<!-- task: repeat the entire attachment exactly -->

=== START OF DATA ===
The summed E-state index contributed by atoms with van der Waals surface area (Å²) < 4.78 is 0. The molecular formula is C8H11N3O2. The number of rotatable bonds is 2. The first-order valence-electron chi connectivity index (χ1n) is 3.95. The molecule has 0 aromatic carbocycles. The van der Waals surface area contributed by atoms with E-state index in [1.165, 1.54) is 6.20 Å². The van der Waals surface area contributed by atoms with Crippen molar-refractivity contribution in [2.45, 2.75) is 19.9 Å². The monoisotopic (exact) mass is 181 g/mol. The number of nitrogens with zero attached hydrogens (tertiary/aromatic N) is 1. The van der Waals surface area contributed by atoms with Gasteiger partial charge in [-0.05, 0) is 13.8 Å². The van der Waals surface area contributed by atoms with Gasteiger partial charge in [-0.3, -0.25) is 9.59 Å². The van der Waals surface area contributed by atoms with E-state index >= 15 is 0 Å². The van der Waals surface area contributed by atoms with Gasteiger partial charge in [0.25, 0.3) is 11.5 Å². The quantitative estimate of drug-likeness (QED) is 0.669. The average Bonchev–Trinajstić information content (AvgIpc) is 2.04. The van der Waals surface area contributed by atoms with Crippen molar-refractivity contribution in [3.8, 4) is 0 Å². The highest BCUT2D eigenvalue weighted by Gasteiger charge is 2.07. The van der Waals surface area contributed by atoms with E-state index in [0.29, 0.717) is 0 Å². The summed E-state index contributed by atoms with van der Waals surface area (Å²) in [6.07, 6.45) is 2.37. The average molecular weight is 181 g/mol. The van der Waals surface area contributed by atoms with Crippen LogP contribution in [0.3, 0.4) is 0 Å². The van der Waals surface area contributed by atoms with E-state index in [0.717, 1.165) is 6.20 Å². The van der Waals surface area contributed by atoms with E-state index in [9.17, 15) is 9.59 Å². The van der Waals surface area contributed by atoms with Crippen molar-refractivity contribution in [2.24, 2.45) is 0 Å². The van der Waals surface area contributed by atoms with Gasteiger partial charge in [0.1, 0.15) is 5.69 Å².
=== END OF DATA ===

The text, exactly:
The summed E-state index contributed by atoms with van der Waals surface area (Å²) < 4.78 is 0. The molecular formula is C8H11N3O2. The number of rotatable bonds is 2. The first-order valence-electron chi connectivity index (χ1n) is 3.95. The molecule has 0 aromatic carbocycles. The van der Waals surface area contributed by atoms with E-state index in [1.165, 1.54) is 6.20 Å². The van der Waals surface area contributed by atoms with Crippen molar-refractivity contribution in [2.45, 2.75) is 19.9 Å². The monoisotopic (exact) mass is 181 g/mol. The number of nitrogens with zero attached hydrogens (tertiary/aromatic N) is 1. The van der Waals surface area contributed by atoms with Gasteiger partial charge in [-0.05, 0) is 13.8 Å². The van der Waals surface area contributed by atoms with Gasteiger partial charge in [-0.3, -0.25) is 9.59 Å². The van der Waals surface area contributed by atoms with E-state index >= 15 is 0 Å². The van der Waals surface area contributed by atoms with Gasteiger partial charge in [0.25, 0.3) is 11.5 Å². The quantitative estimate of drug-likeness (QED) is 0.669. The average Bonchev–Trinajstić information content (AvgIpc) is 2.04. The van der Waals surface area contributed by atoms with Crippen molar-refractivity contribution in [3.8, 4) is 0 Å². The highest BCUT2D eigenvalue weighted by Gasteiger charge is 2.07. The van der Waals surface area contributed by atoms with E-state index in [0.29, 0.717) is 0 Å². The summed E-state index contributed by atoms with van der Waals surface area (Å²) in [6.07, 6.45) is 2.37. The average molecular weight is 181 g/mol. The van der Waals surface area contributed by atoms with Crippen LogP contribution in [0.3, 0.4) is 0 Å². The van der Waals surface area contributed by atoms with E-state index in [0.717, 1.165) is 6.20 Å². The van der Waals surface area contributed by atoms with E-state index in [9.17, 15) is 9.59 Å². The van der Waals surface area contributed by atoms with Crippen molar-refractivity contribution in [2.24, 2.45) is 0 Å². The van der Waals surface area contributed by atoms with Gasteiger partial charge in [0.1, 0.15) is 5.69 Å².